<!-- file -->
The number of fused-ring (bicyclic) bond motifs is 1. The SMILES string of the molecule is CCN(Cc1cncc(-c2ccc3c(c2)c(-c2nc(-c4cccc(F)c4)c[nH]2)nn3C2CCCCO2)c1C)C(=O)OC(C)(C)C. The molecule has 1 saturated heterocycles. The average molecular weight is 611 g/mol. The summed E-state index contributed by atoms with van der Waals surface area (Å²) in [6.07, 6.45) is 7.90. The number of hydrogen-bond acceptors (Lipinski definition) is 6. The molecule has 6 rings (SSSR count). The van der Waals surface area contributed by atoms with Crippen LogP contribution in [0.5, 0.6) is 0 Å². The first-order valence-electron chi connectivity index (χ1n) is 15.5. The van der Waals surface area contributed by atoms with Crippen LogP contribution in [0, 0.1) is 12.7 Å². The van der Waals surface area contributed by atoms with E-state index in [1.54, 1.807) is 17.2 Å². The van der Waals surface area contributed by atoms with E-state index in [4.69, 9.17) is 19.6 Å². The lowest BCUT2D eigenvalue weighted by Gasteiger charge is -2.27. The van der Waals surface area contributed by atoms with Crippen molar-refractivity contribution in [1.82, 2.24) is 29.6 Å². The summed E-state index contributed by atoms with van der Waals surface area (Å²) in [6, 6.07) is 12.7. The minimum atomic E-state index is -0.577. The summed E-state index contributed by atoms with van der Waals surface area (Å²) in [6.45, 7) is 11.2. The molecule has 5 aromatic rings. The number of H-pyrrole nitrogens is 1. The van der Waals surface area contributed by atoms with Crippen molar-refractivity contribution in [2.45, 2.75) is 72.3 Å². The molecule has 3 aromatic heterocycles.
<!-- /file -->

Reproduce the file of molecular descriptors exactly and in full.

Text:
The number of fused-ring (bicyclic) bond motifs is 1. The SMILES string of the molecule is CCN(Cc1cncc(-c2ccc3c(c2)c(-c2nc(-c4cccc(F)c4)c[nH]2)nn3C2CCCCO2)c1C)C(=O)OC(C)(C)C. The molecule has 1 saturated heterocycles. The average molecular weight is 611 g/mol. The summed E-state index contributed by atoms with van der Waals surface area (Å²) in [6.07, 6.45) is 7.90. The number of hydrogen-bond acceptors (Lipinski definition) is 6. The molecule has 6 rings (SSSR count). The van der Waals surface area contributed by atoms with Crippen LogP contribution in [0.5, 0.6) is 0 Å². The first-order valence-electron chi connectivity index (χ1n) is 15.5. The van der Waals surface area contributed by atoms with Crippen LogP contribution in [0, 0.1) is 12.7 Å². The van der Waals surface area contributed by atoms with E-state index in [1.54, 1.807) is 17.2 Å². The van der Waals surface area contributed by atoms with E-state index in [4.69, 9.17) is 19.6 Å². The lowest BCUT2D eigenvalue weighted by Gasteiger charge is -2.27. The van der Waals surface area contributed by atoms with Crippen molar-refractivity contribution in [1.82, 2.24) is 29.6 Å². The summed E-state index contributed by atoms with van der Waals surface area (Å²) in [6, 6.07) is 12.7. The minimum atomic E-state index is -0.577. The summed E-state index contributed by atoms with van der Waals surface area (Å²) in [6.45, 7) is 11.2. The molecule has 5 aromatic rings. The number of H-pyrrole nitrogens is 1. The van der Waals surface area contributed by atoms with Crippen molar-refractivity contribution in [2.45, 2.75) is 72.3 Å². The molecule has 3 aromatic heterocycles.